There is the very basic objection that it is virtually impossible to do what the [attachment parenting] advocates say is best for your baby and have a job, which the vast majority of American mothers have these days. . . . But this leads to my second and more profound problem with it. Attachment parenting demands not just certain actions you take with your baby but also certain emotional states to accompany those actions. So, it’s not just enough to breast-feed but one has to experience “breast-feeding induced maternal nirvana.” And it’s not enough to snuggle—you have to snuggle enough to achieve a spiritual high. As Badinter has said, once women were just expected to tolerate their babies, Betty Draper style, but now they are expected to experience “jouissance,” loosely translated as “orgasm.” And this is what makes the movement truly oppressive.
If I'm interpreting Rosin correctly, she doesn't really mind if individual, well-off mothers decide to follow the attachment parenting model-- but she cares very much about making sure that this does not become a societal expectation.  I agree.  And as a pro-life advocate, I would add that a social obligation to practice attachment parenting is not only oppressive for the mothers, but for the children as well.  

"Every child a wanted child" is a favorite phrase for abortion advocates.  ("And if they're not wanted, kill them before they're born" doesn't seem to fit on the bumper sticker.)  But that's only the beginning.  In addition to merely demanding that a mother want her child, we have also, as a society, imposed additional expectations.  Oh, sure, no one would ever force a seventeen-year-old to have an abortion, but really, that's what she ought to do-- and if she chooses life, we'll punish her departure from the social norm with condescending stares at the grocery store. Teens, low-income women, women who struggle with mental illness-- all are looked down upon as women who "shouldn't be moms."  Whether pro-choicers are willing to admit it or not, this attitude is very much connected to their arguments that abortion is necessary to prevent kids from growing up in poverty or otherwise having a poor "quality of life."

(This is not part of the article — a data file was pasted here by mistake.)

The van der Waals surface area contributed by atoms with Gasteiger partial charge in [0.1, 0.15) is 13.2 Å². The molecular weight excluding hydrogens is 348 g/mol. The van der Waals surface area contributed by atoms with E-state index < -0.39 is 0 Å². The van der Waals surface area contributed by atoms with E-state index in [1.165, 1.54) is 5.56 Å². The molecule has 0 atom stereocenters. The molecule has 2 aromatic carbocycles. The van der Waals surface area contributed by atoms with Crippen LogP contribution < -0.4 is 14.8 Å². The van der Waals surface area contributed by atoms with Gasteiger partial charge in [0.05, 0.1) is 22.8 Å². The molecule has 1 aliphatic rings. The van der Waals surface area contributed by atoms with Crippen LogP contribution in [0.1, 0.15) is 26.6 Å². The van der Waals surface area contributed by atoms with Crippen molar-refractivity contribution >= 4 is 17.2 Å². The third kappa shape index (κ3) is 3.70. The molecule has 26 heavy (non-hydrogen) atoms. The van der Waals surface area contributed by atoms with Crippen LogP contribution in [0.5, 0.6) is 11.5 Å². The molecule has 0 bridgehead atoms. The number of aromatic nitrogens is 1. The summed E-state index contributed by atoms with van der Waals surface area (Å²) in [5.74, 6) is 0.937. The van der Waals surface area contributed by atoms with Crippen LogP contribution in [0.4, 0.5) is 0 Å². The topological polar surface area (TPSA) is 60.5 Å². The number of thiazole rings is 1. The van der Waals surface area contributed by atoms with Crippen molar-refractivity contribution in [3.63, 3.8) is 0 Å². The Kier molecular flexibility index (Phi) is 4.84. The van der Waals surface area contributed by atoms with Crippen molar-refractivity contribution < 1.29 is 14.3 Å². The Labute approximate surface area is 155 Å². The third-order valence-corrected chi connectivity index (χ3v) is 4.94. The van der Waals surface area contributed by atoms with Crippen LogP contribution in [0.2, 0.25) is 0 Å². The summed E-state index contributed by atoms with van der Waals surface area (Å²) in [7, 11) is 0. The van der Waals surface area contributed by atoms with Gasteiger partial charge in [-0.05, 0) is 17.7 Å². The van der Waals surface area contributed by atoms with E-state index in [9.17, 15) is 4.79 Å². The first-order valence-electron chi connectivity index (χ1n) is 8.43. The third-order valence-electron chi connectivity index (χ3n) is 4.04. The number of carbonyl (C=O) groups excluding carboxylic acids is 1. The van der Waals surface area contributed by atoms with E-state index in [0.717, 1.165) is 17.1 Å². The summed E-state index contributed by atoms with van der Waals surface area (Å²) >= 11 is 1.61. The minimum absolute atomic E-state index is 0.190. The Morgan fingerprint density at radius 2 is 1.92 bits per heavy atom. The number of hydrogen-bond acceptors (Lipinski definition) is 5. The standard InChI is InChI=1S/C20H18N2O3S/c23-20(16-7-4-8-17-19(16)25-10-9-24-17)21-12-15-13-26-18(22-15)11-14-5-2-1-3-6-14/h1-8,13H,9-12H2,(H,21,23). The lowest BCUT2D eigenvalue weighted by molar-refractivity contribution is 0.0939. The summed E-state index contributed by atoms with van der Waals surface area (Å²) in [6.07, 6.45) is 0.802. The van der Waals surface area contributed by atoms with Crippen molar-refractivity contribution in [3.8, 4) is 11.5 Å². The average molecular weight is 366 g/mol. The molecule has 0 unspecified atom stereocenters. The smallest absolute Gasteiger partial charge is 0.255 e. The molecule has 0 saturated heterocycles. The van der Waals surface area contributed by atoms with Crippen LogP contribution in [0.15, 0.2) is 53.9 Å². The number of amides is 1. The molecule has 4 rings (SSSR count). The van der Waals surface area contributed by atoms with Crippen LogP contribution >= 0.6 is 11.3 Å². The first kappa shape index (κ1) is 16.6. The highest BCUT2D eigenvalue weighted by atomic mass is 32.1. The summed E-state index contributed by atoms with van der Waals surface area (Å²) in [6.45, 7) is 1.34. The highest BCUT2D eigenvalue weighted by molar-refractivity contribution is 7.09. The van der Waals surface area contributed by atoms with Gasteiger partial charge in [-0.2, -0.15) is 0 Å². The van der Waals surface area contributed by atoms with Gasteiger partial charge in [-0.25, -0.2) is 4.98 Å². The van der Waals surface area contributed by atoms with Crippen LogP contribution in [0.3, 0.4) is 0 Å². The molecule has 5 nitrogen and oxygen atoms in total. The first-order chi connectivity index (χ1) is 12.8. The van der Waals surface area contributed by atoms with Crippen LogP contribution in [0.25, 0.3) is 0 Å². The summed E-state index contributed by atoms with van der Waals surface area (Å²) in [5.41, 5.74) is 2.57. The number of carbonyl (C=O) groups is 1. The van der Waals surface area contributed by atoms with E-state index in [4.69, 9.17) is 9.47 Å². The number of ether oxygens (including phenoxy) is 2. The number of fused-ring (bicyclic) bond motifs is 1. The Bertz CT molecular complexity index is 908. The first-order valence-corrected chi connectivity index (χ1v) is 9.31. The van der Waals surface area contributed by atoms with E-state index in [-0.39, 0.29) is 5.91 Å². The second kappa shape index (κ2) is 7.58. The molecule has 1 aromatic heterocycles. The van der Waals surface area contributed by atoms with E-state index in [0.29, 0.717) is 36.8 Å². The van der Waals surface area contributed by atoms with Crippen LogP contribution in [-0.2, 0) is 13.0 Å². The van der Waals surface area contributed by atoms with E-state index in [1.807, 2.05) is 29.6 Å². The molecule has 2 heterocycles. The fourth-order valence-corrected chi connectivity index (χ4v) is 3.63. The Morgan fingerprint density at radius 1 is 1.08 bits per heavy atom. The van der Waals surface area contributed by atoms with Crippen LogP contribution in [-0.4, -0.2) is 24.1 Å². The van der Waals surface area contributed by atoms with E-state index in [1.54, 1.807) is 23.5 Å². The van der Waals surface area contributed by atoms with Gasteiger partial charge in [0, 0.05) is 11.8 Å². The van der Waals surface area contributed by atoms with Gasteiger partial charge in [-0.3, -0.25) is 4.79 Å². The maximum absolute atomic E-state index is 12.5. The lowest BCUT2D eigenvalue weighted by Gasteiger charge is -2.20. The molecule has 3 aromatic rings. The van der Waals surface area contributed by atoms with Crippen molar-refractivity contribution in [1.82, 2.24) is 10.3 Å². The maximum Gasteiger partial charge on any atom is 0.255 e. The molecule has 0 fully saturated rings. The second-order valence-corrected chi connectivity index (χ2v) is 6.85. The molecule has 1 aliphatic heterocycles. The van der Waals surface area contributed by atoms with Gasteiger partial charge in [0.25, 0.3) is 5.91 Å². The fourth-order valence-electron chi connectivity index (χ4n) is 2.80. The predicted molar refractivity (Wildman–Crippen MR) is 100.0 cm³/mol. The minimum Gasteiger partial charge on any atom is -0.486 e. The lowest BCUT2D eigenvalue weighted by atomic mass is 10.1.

Now imagine if attachment parenting becomes the societal norm.  How many more classes of women will be added to the "shouldn't be moms" club?  (Moms who work full-time outside the home, perhaps?)  How many will be told that they cannot give their unborn baby the life that he or she deserves?  How many will be pressured into having an abortion?

This is not only oppressive and deadly, it's also just wrong as a scientific matter.  Psychologists who research parenting and child development have developed a theory of "good enough" parenting, which posits that a parental focus on attaining perfection is counterproductive.  Obviously, abuse and neglect are horrible and unacceptable.  But once you get above that basic threshold, parents actually have a lot of leeway.  Kids turn out just fine within a huge range of parenting styles, from attachment parenting to "free range" and everything in between.

As the public service advertisements for foster parenting say: "You don't have to be perfect to be a perfect parent."  Pro-lifers need to spread this message far and wide.

Tuesday, May 15, 2012

Why did people laugh during Roe v Wade?

[Today's post is written by Stacey Trasancos, originally posted on her blog, "Accepting Abundance." The article is reposted with permission.]

Have you ever listened to the Roe vs. Wade arguments?
I’ve heard about this conversation before, but it is even more chilling to listen to the words that were actually spoken in our courts 39 years ago. Mrs. Sarah Weddington, age 26, is thought to be the youngest person to win a Supreme Court case. The legality of abortion hinges on the “fact” that our laws do not recognize the unborn human as a “person” and therefore, the human has no constitutional right to protection.